Clemency For Tookie
Williamsâ€™ has never strayed from his plea of innocence and has gone so far as to say that even if it would save his life, he would not admit to something that he didnâ€™t do. On the other hand, he has admitted and tried to make amends for his role in creating the Crips gang, something else that quite frankly he have to he didnâ€™t do. For these reasons and more, I support clemency for Williams. My supporting clemency doesnâ€™t mean that I donâ€™t feel for the families of all of the victims of senseless gang violence
Two months ago I attended a small and informal meeting at the Lucy Florence Coffee House in Leimert Park to discuss the pending execution Stanley Tookie Williams.
I knew that I didnâ€™t support the death penalty but I wasnâ€™t that motivated to fight for clemency for the co-founder of the Crips gang. To be more specific, I was downright bitter about the whole situation and reminded the group that my feelings represented a segment of our community that was upset over the mayhem of gang violence in our communities.
That was two months ago. Today, I eat, breathe and sleep clemency for Stanley Tookie Williams. My first introduction to Williams came two years ago via the Pan African Film Festivalâ€™s opening night showcase of the film of Williamsâ€™ life Redemption starring Academy Award winning actor Jamie Foxx. I have to admit that I didnâ€™t give Williams much thought in the years that passed after the film festival.
After the announcement of his execution date, I decided to revisit the Williams case and my feelings. Iâ€™m not sure how it happened, but somewhere along the way, I realized that I actually did care whether Williamsâ€™ lived or died. I think the tipping point for me was KFI 640â€™s â€œKill Tookie/Tookie Must Die Hour,â€? so itâ€™s only appropriate that I thank the hosts John and Ken for motivating me to get involved. Thank you.
In researching Williamsâ€™ case, I realized that as a reasonably intelligent person, I found real doubt on whether or not Williamsâ€™ actually committed these murders. I added my real doubt with the racism and discrimination that was running rampant through the Los Angeles Police Department at that time and Californiaâ€™s criminal justice system and I found myself questioning whether or not Williamsâ€™ was actually guilty or the victim of a racist D.A. and criminal justice system. But then thereâ€™s the issue of the Crips gang and he did admittedly co-found this street gang. But Williams was not tried and convicted for founding the Crips and I think thatâ€™s a hard pill for most Blacks to swallow.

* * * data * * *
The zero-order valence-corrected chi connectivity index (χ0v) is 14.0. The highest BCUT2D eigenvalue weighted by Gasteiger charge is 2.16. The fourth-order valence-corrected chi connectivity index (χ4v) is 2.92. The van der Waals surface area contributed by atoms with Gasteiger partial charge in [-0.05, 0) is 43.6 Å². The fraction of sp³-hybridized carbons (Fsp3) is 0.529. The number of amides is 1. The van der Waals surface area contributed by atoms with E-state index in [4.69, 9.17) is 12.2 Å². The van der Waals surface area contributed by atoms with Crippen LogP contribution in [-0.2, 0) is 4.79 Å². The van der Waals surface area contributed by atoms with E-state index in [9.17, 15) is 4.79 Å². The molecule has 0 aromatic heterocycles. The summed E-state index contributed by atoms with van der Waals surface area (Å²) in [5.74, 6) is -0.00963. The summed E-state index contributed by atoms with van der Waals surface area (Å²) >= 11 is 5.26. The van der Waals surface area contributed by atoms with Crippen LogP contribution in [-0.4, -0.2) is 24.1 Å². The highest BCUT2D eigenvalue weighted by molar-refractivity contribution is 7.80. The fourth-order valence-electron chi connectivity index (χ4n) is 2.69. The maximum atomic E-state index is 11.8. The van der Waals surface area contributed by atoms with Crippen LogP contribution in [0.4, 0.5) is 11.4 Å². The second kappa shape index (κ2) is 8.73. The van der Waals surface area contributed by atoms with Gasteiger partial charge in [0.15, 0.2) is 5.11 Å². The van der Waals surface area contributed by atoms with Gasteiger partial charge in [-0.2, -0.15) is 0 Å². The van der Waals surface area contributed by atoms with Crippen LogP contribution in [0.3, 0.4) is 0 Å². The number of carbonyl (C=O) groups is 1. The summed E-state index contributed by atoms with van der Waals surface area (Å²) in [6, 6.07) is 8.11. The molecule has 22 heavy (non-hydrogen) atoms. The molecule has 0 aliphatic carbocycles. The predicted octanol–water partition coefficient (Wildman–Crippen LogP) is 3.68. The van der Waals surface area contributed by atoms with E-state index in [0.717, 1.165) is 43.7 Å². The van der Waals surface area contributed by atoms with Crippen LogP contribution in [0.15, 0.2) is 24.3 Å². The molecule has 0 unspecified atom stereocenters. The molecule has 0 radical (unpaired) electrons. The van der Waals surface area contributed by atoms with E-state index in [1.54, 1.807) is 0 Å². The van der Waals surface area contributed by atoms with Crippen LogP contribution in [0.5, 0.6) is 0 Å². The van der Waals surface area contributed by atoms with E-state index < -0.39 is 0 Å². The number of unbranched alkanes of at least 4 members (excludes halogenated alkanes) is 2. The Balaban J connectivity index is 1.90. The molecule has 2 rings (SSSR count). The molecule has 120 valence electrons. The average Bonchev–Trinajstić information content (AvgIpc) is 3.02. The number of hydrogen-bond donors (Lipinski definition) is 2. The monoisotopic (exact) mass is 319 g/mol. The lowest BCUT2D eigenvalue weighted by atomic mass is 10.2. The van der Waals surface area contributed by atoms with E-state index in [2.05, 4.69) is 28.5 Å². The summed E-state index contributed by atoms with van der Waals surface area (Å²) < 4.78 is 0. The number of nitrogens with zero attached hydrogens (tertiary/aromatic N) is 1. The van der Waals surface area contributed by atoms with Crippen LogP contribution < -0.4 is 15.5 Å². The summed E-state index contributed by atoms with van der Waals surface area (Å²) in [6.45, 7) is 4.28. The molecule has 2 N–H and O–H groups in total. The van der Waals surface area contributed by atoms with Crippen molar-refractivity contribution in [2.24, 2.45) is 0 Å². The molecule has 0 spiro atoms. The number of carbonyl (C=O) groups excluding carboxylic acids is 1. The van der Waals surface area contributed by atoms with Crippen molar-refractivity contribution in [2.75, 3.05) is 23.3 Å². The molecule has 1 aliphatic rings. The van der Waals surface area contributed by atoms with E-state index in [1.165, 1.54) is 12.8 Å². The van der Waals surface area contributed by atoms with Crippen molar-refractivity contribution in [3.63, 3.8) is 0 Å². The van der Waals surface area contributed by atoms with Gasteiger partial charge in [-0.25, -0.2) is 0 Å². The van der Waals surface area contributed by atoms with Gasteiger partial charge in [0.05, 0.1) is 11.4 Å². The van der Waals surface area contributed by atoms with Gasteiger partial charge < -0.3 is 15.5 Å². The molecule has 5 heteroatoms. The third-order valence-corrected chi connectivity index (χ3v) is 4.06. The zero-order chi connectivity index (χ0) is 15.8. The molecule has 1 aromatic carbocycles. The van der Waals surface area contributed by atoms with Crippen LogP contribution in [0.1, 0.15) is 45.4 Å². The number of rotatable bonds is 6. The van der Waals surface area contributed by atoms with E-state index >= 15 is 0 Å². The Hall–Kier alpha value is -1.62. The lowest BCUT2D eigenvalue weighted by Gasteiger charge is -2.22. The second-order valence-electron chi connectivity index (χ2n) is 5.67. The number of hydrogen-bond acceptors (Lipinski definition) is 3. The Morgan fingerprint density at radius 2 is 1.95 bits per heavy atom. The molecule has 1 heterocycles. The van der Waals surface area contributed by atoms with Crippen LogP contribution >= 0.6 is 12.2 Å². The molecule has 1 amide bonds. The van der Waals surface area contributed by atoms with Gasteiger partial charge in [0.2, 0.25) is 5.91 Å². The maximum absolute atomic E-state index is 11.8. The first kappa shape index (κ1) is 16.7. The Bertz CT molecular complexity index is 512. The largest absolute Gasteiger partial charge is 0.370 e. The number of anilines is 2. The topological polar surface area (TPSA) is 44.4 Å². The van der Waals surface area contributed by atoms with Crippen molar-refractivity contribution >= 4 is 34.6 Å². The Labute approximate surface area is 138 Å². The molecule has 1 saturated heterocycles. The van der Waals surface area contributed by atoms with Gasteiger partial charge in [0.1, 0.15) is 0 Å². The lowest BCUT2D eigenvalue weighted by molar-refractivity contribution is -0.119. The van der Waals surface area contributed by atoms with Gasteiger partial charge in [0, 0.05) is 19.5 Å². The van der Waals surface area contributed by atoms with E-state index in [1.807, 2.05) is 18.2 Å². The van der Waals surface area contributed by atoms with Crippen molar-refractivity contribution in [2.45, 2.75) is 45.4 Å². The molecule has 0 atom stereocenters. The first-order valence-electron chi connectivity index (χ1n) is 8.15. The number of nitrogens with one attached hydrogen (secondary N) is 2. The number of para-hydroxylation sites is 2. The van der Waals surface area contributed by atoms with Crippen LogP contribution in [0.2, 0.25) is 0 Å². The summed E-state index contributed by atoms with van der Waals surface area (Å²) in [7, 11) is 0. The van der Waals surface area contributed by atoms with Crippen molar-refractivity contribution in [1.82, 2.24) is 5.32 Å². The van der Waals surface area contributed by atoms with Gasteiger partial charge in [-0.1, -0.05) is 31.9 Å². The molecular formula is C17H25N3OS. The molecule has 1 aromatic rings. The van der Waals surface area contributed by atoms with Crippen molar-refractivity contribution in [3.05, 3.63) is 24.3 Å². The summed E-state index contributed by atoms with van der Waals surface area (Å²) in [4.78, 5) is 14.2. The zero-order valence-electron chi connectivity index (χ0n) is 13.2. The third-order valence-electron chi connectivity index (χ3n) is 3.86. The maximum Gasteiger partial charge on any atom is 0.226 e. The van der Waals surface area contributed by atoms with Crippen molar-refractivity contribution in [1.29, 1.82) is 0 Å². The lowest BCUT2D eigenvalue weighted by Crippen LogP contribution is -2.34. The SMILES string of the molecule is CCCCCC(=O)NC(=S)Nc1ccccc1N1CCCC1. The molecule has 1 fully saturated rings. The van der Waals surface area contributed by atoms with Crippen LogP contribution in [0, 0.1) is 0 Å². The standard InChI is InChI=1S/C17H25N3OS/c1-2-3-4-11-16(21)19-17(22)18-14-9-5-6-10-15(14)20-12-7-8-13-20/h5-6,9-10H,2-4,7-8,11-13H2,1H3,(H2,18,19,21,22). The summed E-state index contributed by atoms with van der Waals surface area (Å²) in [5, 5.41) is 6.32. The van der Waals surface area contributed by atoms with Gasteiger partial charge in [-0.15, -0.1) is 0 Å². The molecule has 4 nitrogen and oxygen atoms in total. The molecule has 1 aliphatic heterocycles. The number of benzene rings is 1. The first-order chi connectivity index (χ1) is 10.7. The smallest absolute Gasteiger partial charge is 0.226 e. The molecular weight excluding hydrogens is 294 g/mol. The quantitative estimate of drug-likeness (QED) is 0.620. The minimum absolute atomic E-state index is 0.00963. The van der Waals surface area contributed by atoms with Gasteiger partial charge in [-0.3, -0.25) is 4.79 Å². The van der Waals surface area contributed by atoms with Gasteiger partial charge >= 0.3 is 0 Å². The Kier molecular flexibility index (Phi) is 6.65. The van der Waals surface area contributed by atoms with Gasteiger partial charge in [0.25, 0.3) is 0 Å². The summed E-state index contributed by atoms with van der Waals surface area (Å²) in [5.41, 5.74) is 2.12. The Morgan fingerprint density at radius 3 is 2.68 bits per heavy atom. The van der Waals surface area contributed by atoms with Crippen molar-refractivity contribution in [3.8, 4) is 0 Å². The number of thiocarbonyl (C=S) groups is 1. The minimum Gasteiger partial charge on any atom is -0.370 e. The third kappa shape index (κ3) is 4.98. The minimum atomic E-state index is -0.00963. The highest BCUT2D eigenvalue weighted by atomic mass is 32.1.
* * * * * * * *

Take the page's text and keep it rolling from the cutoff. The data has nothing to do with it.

By now everyone is aware of the books that Williamsâ€™ has co-authored with Barbara Becnel that have been nominated for the Nobel Peace Prize. Williamsâ€™ opponents say that all of his work from death row is not a reason to commute his sentence. I disagree.
Look around you. Weâ€™re not winning the domestic war against gangs on our own. It would seem to me that the man who is credited with starting this madness would be able to offer us a way out and it looks like we may be getting ready to kill him. And letâ€™s be crystal clear.
Williamsâ€™ is under no obligation to assist us in the war on gangs. If he wanted to sit on death row and twiddle his thumbs until 12:01 a.m. Tuesday, December 13 he would be perfectly within his rights. But he isnâ€™t just sitting there.
Williamsâ€™ has never strayed from his plea of innocence and has gone so far as to say that even if it would save his life, he would not admit to something that he didnâ€™t do. On the other hand, he has admitted and tried to make amends for his role in creating the Crips gang, something else that quite frankly he have to he didnâ€™t do. For these reasons and more, I support clemency for Williams. My supporting clemency doesnâ€™t mean that I donâ€™t feel for the families of all of the victims of senseless gang violence. My supporting clemency doesnâ€™t mean that I know Williams is innocent. I donâ€™t know, none of us know for sure. But I do have doubt. My supporting clemency doesnâ€™t mean that I have overlooked Williamsâ€™ role in co-founding the Crips, I havenâ€™t. But my supporting clemency does mean that I recognize redemption when I see it and I see it in Williams.
It means that I know that civilized societies, like Americans believe that they belong to, donâ€™t commit murder to justify murder. It means that I recognize that we are not winning the war on gangs and that Williams is making tangible efforts to assist us in that war when he doesnâ€™t have to. It means that a community who is forever hollering â€œLord have mercyâ€? should be able to show some of that mercy. It means that I remember that lynching, racism, and discrimination were once a part of Americaâ€™s moral fabric like the death penalty is today.
It means that I understand today, that Williams represents everything wrong with the death penalty and that killing him will not bring back any of the people that are already dead. I do not know if Californiaâ€™s Governor Arnold Schwarzenegger is going to grant clemency to Williams. I do know that if Williams is executed on December 13, I will probably stay in bed all day and cry.
Iâ€™ll cry for Williams and I will cry for us for we are not a civilized society if we insist upon justifying murder with murder. The author, Jasmyne A. Cannick, was chosen by ESSENCE Magazine as one of 25 Women Shaping the World. At 28, Cannick is a social and political commentator and a member of the National Association of Black Journalists. She can be reached via her website at www.jasmynecannick.com.
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